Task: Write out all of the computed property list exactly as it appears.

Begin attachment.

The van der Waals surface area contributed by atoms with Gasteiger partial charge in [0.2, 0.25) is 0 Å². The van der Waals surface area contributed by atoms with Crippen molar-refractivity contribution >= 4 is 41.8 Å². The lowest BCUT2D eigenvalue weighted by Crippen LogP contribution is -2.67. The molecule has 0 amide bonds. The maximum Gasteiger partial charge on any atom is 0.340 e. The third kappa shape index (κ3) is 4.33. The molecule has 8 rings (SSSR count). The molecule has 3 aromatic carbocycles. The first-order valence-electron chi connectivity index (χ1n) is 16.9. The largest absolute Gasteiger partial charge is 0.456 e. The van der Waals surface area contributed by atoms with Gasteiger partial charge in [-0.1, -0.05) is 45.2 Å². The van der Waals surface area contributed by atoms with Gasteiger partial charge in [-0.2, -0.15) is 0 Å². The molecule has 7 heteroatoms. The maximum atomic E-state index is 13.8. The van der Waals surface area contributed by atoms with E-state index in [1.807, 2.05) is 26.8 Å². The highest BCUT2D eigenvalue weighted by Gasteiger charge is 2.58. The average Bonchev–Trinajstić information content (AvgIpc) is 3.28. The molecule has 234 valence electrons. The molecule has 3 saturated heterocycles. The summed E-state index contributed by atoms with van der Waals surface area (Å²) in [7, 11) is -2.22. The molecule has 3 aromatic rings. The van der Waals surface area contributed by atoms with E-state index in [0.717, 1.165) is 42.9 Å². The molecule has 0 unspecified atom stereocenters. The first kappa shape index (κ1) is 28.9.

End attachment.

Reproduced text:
The van der Waals surface area contributed by atoms with Gasteiger partial charge in [0.2, 0.25) is 0 Å². The van der Waals surface area contributed by atoms with Crippen molar-refractivity contribution >= 4 is 41.8 Å². The lowest BCUT2D eigenvalue weighted by Crippen LogP contribution is -2.67. The molecule has 0 amide bonds. The maximum Gasteiger partial charge on any atom is 0.340 e. The third kappa shape index (κ3) is 4.33. The molecule has 8 rings (SSSR count). The molecule has 3 aromatic carbocycles. The first-order valence-electron chi connectivity index (χ1n) is 16.9. The largest absolute Gasteiger partial charge is 0.456 e. The van der Waals surface area contributed by atoms with Gasteiger partial charge in [-0.1, -0.05) is 45.2 Å². The van der Waals surface area contributed by atoms with Gasteiger partial charge in [-0.2, -0.15) is 0 Å². The molecule has 7 heteroatoms. The maximum atomic E-state index is 13.8. The van der Waals surface area contributed by atoms with E-state index in [1.807, 2.05) is 26.8 Å². The highest BCUT2D eigenvalue weighted by Gasteiger charge is 2.58. The average Bonchev–Trinajstić information content (AvgIpc) is 3.28. The molecule has 234 valence electrons. The molecule has 3 saturated heterocycles. The summed E-state index contributed by atoms with van der Waals surface area (Å²) in [7, 11) is -2.22. The molecule has 3 aromatic rings. The van der Waals surface area contributed by atoms with E-state index in [0.717, 1.165) is 42.9 Å². The molecule has 0 unspecified atom stereocenters. The first kappa shape index (κ1) is 28.9.